Well, I guess there are shortcuts, since in my case I only need two I/O pins. So if I was to design a PCB to accomodate only the power supply pins (ALL of the V's and GND's), the pins to program it, and the two I/O pins, I might easily get away with a 2-layer board, especially since the power pins are all custered very close together. I agree that if I actually need all 2000 pins, then there's no question but that I need a 10 layer board, but that's not the case here.

Another trick I've use in the past with BGA's is to design a board with plated through-holes large enough to "swallow" the balls whole, and then gingerly and carefully heat the ball from the backside with a pinpoint soldering tip (custom made) till the ball just melts and wicks to the side of the through hole. As long as the board is ball-side up, gravity won't let the ball release from the chip, and as long as you only heat until it just wicks to the side, it won't drip and dribble down into the space between the ball pad and the through-hole - and besides, capilliary action usually prevents that from happening anyway. Althought I've nevver attempted this with a 2000 ball chip before, I really don't think I need more than a few dozen. Most of the unused pins do not require any kind of termination and can safely just float. If there were issues, I could just program them all as outputs and let them sit at ground - if they remain unconnected it simply doesn't matter.

So I think the nature of my application (i.e. computationally intensive task with basically zero I/O requirements) makes this problem a bit different than it would be if I wanted to use the chip in a general way - and much more feasible for that reason.

-gt-

 

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Observer
Observer
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Registered: ‎02-08-2019

... I forgot to mention, an evaluation copy of Vivado gives me a month to hone and adjust a working model developed on my Atrix 100T, and I suppose that once I've programmed it, I can just let it run as is and mine crypto for the rest of its life without maintaining it. So again, perhaps the cost of the annual licence is not a concern. If the device really earns its keep, it will pay for a licence anyway, and if it doesn't, then its probably not worth pursuing further. But at least in terms of getting a running working model up and running, the annual licence is not a requirement. I can spend as much time as I want using the free software to prototype on a smaller device, and then a month is more than enough time to scale it up to the larger device and get the bugs out.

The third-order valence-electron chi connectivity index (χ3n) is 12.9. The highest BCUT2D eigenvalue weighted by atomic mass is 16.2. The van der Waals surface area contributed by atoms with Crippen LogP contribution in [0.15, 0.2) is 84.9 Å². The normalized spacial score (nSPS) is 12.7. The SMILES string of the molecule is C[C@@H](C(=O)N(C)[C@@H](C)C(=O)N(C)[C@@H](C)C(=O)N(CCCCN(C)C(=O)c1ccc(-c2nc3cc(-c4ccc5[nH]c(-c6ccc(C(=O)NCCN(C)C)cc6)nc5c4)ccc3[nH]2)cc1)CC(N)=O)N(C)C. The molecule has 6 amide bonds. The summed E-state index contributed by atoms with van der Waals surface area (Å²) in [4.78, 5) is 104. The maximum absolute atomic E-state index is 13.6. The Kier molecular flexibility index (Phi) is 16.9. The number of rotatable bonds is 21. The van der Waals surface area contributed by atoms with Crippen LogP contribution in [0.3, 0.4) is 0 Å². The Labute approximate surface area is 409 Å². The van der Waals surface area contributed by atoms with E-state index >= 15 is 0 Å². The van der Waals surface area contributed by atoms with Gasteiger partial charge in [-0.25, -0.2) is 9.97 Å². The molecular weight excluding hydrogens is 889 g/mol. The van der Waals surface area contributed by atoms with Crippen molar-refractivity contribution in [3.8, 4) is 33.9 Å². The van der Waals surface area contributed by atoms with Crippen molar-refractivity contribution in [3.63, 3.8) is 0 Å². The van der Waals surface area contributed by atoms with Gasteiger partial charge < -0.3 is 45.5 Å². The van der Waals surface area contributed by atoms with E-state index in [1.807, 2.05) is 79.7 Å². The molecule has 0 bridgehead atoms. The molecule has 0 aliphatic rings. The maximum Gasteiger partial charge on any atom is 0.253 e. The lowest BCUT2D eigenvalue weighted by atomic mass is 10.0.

-gt-

 

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Observer
Observer
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Registered: ‎02-08-2019

Oh no ... I can't use the Webpack for the Virtex 6? I guess I need to cancel my order and rethink this then. I was okay with a temporary licence for the big chip, but I was under the impression that If I got the Virtex 6 up and running I could use it long term for various projects. Can you confirm for me then that I can't program this with the Webpack? Can you (or anyone else reading this) point me to a list of devices that ARE supported by the free webpack? I still want to go ahead to see if I can do this (and already invested in the USB JTAG programmer and parts to build an appropraite power supply for the Virtex 6 - so I want to find SOMETHING that I can use with the webpack).

-gt-

 

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Registered: ‎01-22-2015

See Table 2-1 in Xilinx document UG973 for FPGAs supported by WebPACK Vivado.

Some of the Kintex-7 (XC7K70T, XC7K160T) are supported by WebPACK.  The Kintex-7 is low-cost and is just a step down from the Virtex-7.  As, u4223374 says, some (eg. XCKU025, XCKU035) of the new UltraScale and UltraScale+ FPGAs are supported by WebPACK - but they are expensive.

You said you have a congestion problem with the FPGA you are currently using – and want a FPGA with more capability. You’ll find capabilities of the 7-Series FPGAs are summarized nicely in document DS180.  Capabilities of the UltraScale FPGAs are summarized in document DS890.

Cheers,
Mark

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Observer
Observer
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Registered: ‎02-08-2019

Well the weekend is almost here and I've got no chip to work with - the only one coming in time is this:

XILINX VIRTEX 6 FPGA XC6VLX240T-2FFG1156I

As I understand form one of the posts, this isn't going to work under Vivado web-pack. Two questions:

i) is there a web pack of some other version of software form Xilinx that will work with this chip?

ii) can I program this chip using the Platform Cable USB?

iii) if the answer to question (ii) above is yes, what are the chances that it will work with a generic clone Platform Cable USB?

Thanks. I'm hoping I'll have SOMETHING to work on over the weekend.

-gt-